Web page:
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Breaking down the 2018 budget proposal's effect in California




WASHINGTON, DC - MAY 23:  Stacks of President Donald Trump's FY2018 budget proposal are seen during a photo availability May 23, 2017 on Capitol Hill in Washington, DC. President Trump has sent his FY2018 budget proposal request to the Congress.  (Photo by Alex Wong/Getty Images)
WASHINGTON, DC - MAY 23: Stacks of President Donald Trump's FY2018 budget proposal are seen during a photo availability May 23, 2017 on Capitol Hill in Washington, DC. President Trump has sent his FY2018 budget proposal request to the Congress. (Photo by Alex Wong/Getty Images)
Alex Wong/Getty Images

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In the 8:00 A.M. hour, on Tuesday morning, a big, fat proposed Federal budget was officially released. It includes lots of cuts in social services and programs for the poor.

Here's White House budget director Mick Mulvaney.

"We're trying to focus on both the recipients of the money and the folks who give us the money in the first place and I think it's fairly compassionate to go to them and say, 'Look we're not going to ask you for your hard earned money anymore, unless we can guarantee to you that that money's actually being used in a proper function.' And I think that is about as compassionate as you can get."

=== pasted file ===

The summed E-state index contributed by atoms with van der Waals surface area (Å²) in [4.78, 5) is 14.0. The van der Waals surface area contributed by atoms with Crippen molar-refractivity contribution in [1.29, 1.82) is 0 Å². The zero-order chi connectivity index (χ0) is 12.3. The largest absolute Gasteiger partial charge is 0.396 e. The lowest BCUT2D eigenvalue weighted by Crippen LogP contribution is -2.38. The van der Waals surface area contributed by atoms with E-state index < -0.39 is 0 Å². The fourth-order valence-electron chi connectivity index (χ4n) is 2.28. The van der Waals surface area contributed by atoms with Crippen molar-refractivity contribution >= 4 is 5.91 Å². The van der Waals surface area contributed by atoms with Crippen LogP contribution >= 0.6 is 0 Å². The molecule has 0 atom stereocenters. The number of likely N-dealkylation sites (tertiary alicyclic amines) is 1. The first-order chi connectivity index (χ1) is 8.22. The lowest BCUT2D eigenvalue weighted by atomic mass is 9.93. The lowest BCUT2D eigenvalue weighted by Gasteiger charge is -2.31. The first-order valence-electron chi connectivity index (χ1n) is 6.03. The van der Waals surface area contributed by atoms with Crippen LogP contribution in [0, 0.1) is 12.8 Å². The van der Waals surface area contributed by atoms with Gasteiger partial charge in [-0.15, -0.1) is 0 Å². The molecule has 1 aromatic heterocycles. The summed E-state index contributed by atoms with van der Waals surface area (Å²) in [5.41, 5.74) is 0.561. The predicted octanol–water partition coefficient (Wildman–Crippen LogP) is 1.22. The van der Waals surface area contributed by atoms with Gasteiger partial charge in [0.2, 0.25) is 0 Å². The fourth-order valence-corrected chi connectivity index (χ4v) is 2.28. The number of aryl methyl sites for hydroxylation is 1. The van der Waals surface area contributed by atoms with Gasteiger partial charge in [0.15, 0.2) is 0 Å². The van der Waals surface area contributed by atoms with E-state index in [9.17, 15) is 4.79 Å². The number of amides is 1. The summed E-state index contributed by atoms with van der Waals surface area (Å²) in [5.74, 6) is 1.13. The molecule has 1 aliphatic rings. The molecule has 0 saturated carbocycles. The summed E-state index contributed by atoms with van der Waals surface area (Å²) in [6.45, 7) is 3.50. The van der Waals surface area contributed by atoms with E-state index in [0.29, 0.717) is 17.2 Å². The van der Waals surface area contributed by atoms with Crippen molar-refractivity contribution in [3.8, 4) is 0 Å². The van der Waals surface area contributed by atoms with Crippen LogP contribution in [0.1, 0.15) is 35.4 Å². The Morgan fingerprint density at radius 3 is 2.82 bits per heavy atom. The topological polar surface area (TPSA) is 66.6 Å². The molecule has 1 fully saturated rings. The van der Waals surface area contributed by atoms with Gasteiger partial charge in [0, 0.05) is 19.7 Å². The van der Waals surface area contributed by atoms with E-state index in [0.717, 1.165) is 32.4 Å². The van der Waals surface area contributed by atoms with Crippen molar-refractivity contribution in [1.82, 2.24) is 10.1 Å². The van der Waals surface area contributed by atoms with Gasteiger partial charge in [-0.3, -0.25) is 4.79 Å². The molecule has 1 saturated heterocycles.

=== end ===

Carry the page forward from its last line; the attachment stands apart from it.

What might this mean for us here in California? Politico's David Siders pointed out some key highlights.

Will this be tough for everyone?

"This will be tough going for everyone but in one main way California, especially in the social safety net cuts...that's because the rate of impoverished people here when adjusted for the cost of living is highest in the nation."

What part of the social safety net will be focused on the most?

"Well, I think that Medicaid cuts are going to be huge and talked about, especially in California. So, this state embraced it fully if cuts are enacted, depending on how severely you could be looking at close to $20 billion dollars a year in increased cost in California or millions more people on the uninsured role. And that pushes into other sectors of the economy and programs as well. 

You look at everything, I think foreign subsidies and other states will be a big thing where you'll get pushback and then federal student aid, food stamps, social security disability...these are the hot-button issues that always get talked about..."

Is the state in a position to pick up some of the slack from EPA cuts?

"Yeah. I think better than most states it is. California leads the nation in a lot of these environmental programs and is served as a model for others and they also have significant buy-in not only from lawmakers in Sacramento but from the public if you look at recent polling. Voters here want the state to do its own thing on climate. 

And there's some reasonable evidence from past voter initiatives that Californians are willing to pay a little bit for that. How much is unclear, but willing to pay something...California is in a position to at least work its own programs to the extent that it's allowed to by courts in which there will inevitably be fights with the federal government."

To listen to the full segment, click the blue play button above.